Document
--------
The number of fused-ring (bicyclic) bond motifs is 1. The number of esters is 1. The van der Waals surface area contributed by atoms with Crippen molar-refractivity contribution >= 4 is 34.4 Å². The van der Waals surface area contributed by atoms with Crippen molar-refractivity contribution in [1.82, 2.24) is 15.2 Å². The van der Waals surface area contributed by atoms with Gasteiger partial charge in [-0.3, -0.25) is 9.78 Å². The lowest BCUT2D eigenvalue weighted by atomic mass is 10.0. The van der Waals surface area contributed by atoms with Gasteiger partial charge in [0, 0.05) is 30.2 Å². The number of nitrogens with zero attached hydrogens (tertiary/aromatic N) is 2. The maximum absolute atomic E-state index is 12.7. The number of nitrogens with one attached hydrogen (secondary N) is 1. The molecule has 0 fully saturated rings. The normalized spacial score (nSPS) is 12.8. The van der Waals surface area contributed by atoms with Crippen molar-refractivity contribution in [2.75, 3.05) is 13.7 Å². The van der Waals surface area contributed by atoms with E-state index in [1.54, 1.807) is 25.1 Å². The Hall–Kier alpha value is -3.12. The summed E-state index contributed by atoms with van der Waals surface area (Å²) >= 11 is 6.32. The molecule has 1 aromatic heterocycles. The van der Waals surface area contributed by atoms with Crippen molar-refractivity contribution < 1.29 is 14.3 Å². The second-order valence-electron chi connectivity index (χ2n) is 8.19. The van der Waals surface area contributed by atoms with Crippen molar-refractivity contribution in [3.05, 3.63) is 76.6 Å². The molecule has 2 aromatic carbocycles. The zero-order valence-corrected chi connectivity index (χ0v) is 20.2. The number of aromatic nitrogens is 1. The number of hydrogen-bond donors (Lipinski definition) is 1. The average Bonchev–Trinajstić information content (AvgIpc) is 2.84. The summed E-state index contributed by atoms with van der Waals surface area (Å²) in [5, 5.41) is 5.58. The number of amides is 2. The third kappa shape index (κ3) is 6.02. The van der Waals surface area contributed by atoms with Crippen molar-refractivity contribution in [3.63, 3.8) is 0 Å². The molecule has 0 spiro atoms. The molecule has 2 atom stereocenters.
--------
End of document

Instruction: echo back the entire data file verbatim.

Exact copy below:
The number of fused-ring (bicyclic) bond motifs is 1. The number of esters is 1. The van der Waals surface area contributed by atoms with Crippen molar-refractivity contribution >= 4 is 34.4 Å². The van der Waals surface area contributed by atoms with Crippen molar-refractivity contribution in [1.82, 2.24) is 15.2 Å². The van der Waals surface area contributed by atoms with Gasteiger partial charge in [-0.3, -0.25) is 9.78 Å². The lowest BCUT2D eigenvalue weighted by atomic mass is 10.0. The van der Waals surface area contributed by atoms with Gasteiger partial charge in [0, 0.05) is 30.2 Å². The number of nitrogens with zero attached hydrogens (tertiary/aromatic N) is 2. The maximum absolute atomic E-state index is 12.7. The number of nitrogens with one attached hydrogen (secondary N) is 1. The molecule has 0 fully saturated rings. The normalized spacial score (nSPS) is 12.8. The van der Waals surface area contributed by atoms with Crippen molar-refractivity contribution in [2.75, 3.05) is 13.7 Å². The van der Waals surface area contributed by atoms with E-state index in [1.54, 1.807) is 25.1 Å². The Hall–Kier alpha value is -3.12. The summed E-state index contributed by atoms with van der Waals surface area (Å²) >= 11 is 6.32. The molecule has 1 aromatic heterocycles. The van der Waals surface area contributed by atoms with Crippen molar-refractivity contribution < 1.29 is 14.3 Å². The second-order valence-electron chi connectivity index (χ2n) is 8.19. The van der Waals surface area contributed by atoms with Crippen molar-refractivity contribution in [3.05, 3.63) is 76.6 Å². The molecule has 2 aromatic carbocycles. The zero-order valence-corrected chi connectivity index (χ0v) is 20.2. The number of aromatic nitrogens is 1. The number of hydrogen-bond donors (Lipinski definition) is 1. The average Bonchev–Trinajstić information content (AvgIpc) is 2.84. The summed E-state index contributed by atoms with van der Waals surface area (Å²) in [5, 5.41) is 5.58. The number of amides is 2. The third kappa shape index (κ3) is 6.02. The van der Waals surface area contributed by atoms with Crippen molar-refractivity contribution in [3.63, 3.8) is 0 Å². The molecule has 0 spiro atoms. The molecule has 2 atom stereocenters.